<p><strong>BACKGROUND: </strong>Congenital Cardiac Catheterization Outcomes Project - Quality Improvement (C3PO-QI), a multi-center registry, defined initial radiation dose benchmarks retrospectively across common interventional procedures. These data facilitated a dose metric endorsed by the American College of Cardiology in 2014.</p>

<p><strong>METHODS: </strong>Data was collected prospectively by 9 C3PO-QI institutions with complete case capture between 1/1/2014 and 6/30/2015. Radiation was measured in total air kerma (mGy), dose area product (DAP) (µGy*M(2) ), DAP per body weight, and fluoroscopy time (min), and reported by age group as median, 75(th) and 95(th) %ile for the following six interventional procedures: (1) atrial septal defect closure; (2) aortic valvuloplasty; (3) treatment of coarctation of the aorta; (4) patent ductus arteriosus closure; (5) pulmonary valvuloplasty; and (6) transcatheter pulmonary valve implantation.</p>

<p><strong>RESULTS: </strong>The study was comprised of 1,680 unique cases meeting inclusion criteria. Radiation doses were lowest for pulmonary valvuloplasty (age &lt;1 yrs, median mGy: 59, DAP: 249) and highest in transcatheter pulmonary valve implantation (age &gt;15 yrs, median mGy: 1835, DAP: 17990). DAP/kg standardized outcome measures across weights within an age group and procedure type significantly more than DAP alone. Radiation doses decreased for all procedures compared to those reported previously by both median and median weight-based percentile curves. These differences in radiation exposure were observed without changes in median fluoroscopy time.</p>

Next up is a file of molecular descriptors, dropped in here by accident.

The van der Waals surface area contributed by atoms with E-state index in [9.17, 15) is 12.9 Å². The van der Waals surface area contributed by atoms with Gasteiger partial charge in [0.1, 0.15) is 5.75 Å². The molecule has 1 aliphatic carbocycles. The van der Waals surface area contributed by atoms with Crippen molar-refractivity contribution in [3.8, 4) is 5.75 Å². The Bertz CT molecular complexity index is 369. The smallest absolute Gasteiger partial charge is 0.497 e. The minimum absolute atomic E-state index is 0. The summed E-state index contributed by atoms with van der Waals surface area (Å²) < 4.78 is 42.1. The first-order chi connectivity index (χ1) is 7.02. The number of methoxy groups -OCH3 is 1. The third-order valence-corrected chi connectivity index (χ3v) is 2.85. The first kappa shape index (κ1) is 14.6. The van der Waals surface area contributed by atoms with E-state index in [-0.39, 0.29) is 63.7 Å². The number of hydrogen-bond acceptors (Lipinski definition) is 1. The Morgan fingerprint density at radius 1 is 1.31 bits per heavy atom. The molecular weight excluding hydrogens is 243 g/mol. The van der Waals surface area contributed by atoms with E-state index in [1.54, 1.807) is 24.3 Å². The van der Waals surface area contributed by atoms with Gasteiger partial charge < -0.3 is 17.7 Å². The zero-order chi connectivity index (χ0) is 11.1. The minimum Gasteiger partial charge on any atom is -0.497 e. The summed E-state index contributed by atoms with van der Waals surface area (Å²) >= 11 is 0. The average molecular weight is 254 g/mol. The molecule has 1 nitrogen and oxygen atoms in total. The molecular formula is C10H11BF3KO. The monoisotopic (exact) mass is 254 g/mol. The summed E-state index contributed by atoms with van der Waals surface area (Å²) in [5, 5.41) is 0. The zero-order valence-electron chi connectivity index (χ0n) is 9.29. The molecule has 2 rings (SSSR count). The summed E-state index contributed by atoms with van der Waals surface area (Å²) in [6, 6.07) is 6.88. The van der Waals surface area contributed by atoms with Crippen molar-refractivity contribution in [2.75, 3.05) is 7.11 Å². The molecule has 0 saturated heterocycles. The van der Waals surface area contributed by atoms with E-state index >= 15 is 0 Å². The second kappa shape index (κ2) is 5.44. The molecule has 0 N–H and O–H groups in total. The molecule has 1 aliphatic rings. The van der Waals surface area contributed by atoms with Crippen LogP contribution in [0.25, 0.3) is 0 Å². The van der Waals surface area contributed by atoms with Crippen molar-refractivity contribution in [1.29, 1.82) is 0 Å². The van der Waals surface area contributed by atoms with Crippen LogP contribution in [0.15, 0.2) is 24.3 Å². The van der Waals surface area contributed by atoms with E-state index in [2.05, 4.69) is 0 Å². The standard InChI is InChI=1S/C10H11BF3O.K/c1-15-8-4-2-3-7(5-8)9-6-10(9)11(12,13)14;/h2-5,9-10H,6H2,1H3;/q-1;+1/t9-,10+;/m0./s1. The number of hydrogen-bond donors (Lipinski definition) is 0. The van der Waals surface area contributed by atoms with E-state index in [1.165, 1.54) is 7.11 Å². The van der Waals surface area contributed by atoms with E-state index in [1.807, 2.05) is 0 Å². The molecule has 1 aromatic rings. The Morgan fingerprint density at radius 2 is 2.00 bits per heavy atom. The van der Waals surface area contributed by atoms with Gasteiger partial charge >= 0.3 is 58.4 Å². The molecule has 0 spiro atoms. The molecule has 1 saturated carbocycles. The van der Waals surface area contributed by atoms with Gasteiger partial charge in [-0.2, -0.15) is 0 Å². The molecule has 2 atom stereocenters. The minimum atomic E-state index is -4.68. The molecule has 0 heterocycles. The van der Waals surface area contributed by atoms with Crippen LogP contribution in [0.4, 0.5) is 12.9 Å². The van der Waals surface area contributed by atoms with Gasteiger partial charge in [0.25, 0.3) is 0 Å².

<p><strong>CONCLUSIONS: </strong>This study updates previously established benchmarks to reflect QI efforts over time. These thresholds can be applied for quality measurement and comparison. © 2017 Wiley Periodicals, Inc.</p>

DOI

10.1002/ccd.26911

Alternate Title

Catheter Cardiovasc Interv

PMID

28198573

Title

Implementation of Methodology for Quality Improvement in Pediatric Cardiac Catheterization: A Multi-center Initiative by the Congenital Cardiac Catheterization Project on Outcomes-Quality Improvement (C3PO-QI).

Year of Publication

2016

Date Published

2016 Aug 8

ISSN Number

1432-1971

Abstract

<p>The Congenital Cardiac Catheterization Project on Outcomes (C3PO) launched in 2007 as a multi-center collaborative to establish standardized and comparable metrics for pediatric cardiac catheterization procedures. The limitations of larger registries at the time led to the development of the next phase in 2013, C3PO-Quality Improvement (C3PO-QI), focusing on instituting QI initiatives within the field. The objective of this manuscript is to provide a detailed overview of C3PO-QI and report data on case characteristics and outcome metrics being explored. C3PO-QI was designed to cultivate institutional collaboration during implementation of its initiatives. A database and website were developed to support data entry and on-demand reporting. The registry prospectively captures pediatric cardiac catheterization data among 15 hospitals. The present study includes case demographic data (n) and quality metric reporting by case type, age, and radiation dose variables. This dataset includes 13,135 cases entered into the database between 1/1/2014 and 12/31/2015. Interventional cases make up the highest percentage by case mix distribution (48&nbsp;%), and patients &lt;1&nbsp;years make up the highest percentage by age distribution (26&nbsp;%). The ratio of diagnostic and interventional procedures performed changes by age group. Application of QI metric shows all procedure types surpassing metric goals. Large volume data collection, such as in C3PO-QI, allows for meaningful interpretation of data. C3PO-QI is uniquely poised to deliver fast-paced changes in the field. Although the project initiatives are specific to pediatric cardiac catheterization, the implementation of the project and utilization of real-time reporting is generalizable to other specialties and multi-center collaboratives.</p>

DOI

10.1007/s00246-016-1454-z

Alternate Title

Pediatr Cardiol

PMID

27502109